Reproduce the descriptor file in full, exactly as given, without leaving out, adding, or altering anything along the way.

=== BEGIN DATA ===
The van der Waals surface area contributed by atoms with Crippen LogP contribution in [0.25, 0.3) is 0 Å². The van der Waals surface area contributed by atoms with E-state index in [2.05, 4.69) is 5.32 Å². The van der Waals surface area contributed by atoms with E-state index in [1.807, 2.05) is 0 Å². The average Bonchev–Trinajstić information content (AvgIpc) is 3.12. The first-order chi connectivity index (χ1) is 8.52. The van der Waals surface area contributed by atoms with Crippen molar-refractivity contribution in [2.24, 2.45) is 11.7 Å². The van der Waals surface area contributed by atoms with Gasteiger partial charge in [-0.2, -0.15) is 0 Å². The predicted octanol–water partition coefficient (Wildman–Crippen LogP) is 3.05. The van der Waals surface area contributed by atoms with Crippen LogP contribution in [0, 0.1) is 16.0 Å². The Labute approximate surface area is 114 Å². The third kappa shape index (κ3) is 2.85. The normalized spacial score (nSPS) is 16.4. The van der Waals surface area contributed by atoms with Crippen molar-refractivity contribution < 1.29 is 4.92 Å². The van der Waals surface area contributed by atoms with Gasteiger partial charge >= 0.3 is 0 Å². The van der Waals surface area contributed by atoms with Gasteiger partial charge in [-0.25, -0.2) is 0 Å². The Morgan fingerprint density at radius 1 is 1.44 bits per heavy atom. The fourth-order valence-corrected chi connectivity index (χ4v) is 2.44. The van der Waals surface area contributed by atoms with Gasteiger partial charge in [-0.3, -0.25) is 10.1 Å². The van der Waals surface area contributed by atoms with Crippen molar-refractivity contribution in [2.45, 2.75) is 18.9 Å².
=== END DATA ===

The van der Waals surface area contributed by atoms with Crippen LogP contribution in [0.25, 0.3) is 0 Å². The van der Waals surface area contributed by atoms with E-state index in [2.05, 4.69) is 5.32 Å². The van der Waals surface area contributed by atoms with E-state index in [1.807, 2.05) is 0 Å². The average Bonchev–Trinajstić information content (AvgIpc) is 3.12. The first-order chi connectivity index (χ1) is 8.52. The van der Waals surface area contributed by atoms with Crippen molar-refractivity contribution in [2.24, 2.45) is 11.7 Å². The van der Waals surface area contributed by atoms with Gasteiger partial charge in [-0.2, -0.15) is 0 Å². The predicted octanol–water partition coefficient (Wildman–Crippen LogP) is 3.05. The van der Waals surface area contributed by atoms with Crippen LogP contribution in [0, 0.1) is 16.0 Å². The Labute approximate surface area is 114 Å². The third kappa shape index (κ3) is 2.85. The normalized spacial score (nSPS) is 16.4. The van der Waals surface area contributed by atoms with Crippen molar-refractivity contribution < 1.29 is 4.92 Å². The van der Waals surface area contributed by atoms with Gasteiger partial charge >= 0.3 is 0 Å². The van der Waals surface area contributed by atoms with Gasteiger partial charge in [-0.25, -0.2) is 0 Å². The Morgan fingerprint density at radius 1 is 1.44 bits per heavy atom. The fourth-order valence-corrected chi connectivity index (χ4v) is 2.44. The van der Waals surface area contributed by atoms with Gasteiger partial charge in [-0.3, -0.25) is 10.1 Å². The van der Waals surface area contributed by atoms with Crippen molar-refractivity contribution in [2.45, 2.75) is 18.9 Å².